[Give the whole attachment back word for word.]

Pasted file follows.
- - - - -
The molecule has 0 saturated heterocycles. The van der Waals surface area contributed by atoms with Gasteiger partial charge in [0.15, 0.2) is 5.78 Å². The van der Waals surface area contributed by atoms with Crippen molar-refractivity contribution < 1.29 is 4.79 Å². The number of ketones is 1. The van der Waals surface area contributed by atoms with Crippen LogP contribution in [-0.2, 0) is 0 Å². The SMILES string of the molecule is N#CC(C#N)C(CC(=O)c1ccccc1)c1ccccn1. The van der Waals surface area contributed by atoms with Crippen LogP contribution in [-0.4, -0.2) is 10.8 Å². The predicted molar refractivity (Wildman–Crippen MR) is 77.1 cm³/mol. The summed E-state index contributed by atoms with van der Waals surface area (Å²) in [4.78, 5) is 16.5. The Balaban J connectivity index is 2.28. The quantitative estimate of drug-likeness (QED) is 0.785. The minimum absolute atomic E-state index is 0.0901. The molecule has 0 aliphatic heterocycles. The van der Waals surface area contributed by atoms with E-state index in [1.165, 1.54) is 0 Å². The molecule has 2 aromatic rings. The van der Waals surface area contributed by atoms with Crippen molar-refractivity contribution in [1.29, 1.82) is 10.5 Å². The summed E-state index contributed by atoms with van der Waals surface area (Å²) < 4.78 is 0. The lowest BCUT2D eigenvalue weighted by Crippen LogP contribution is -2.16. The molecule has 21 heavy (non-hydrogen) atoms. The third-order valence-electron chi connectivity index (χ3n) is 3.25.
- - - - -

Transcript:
The molecule has 0 saturated heterocycles. The van der Waals surface area contributed by atoms with Gasteiger partial charge in [0.15, 0.2) is 5.78 Å². The van der Waals surface area contributed by atoms with Crippen molar-refractivity contribution < 1.29 is 4.79 Å². The number of ketones is 1. The van der Waals surface area contributed by atoms with Crippen LogP contribution in [-0.2, 0) is 0 Å². The SMILES string of the molecule is N#CC(C#N)C(CC(=O)c1ccccc1)c1ccccn1. The van der Waals surface area contributed by atoms with Crippen LogP contribution in [-0.4, -0.2) is 10.8 Å². The predicted molar refractivity (Wildman–Crippen MR) is 77.1 cm³/mol. The summed E-state index contributed by atoms with van der Waals surface area (Å²) in [4.78, 5) is 16.5. The Balaban J connectivity index is 2.28. The quantitative estimate of drug-likeness (QED) is 0.785. The minimum absolute atomic E-state index is 0.0901. The molecule has 0 aliphatic heterocycles. The van der Waals surface area contributed by atoms with E-state index in [1.165, 1.54) is 0 Å². The molecule has 2 aromatic rings. The van der Waals surface area contributed by atoms with Crippen molar-refractivity contribution in [1.29, 1.82) is 10.5 Å². The summed E-state index contributed by atoms with van der Waals surface area (Å²) < 4.78 is 0. The lowest BCUT2D eigenvalue weighted by Crippen LogP contribution is -2.16. The molecule has 21 heavy (non-hydrogen) atoms. The third-order valence-electron chi connectivity index (χ3n) is 3.25.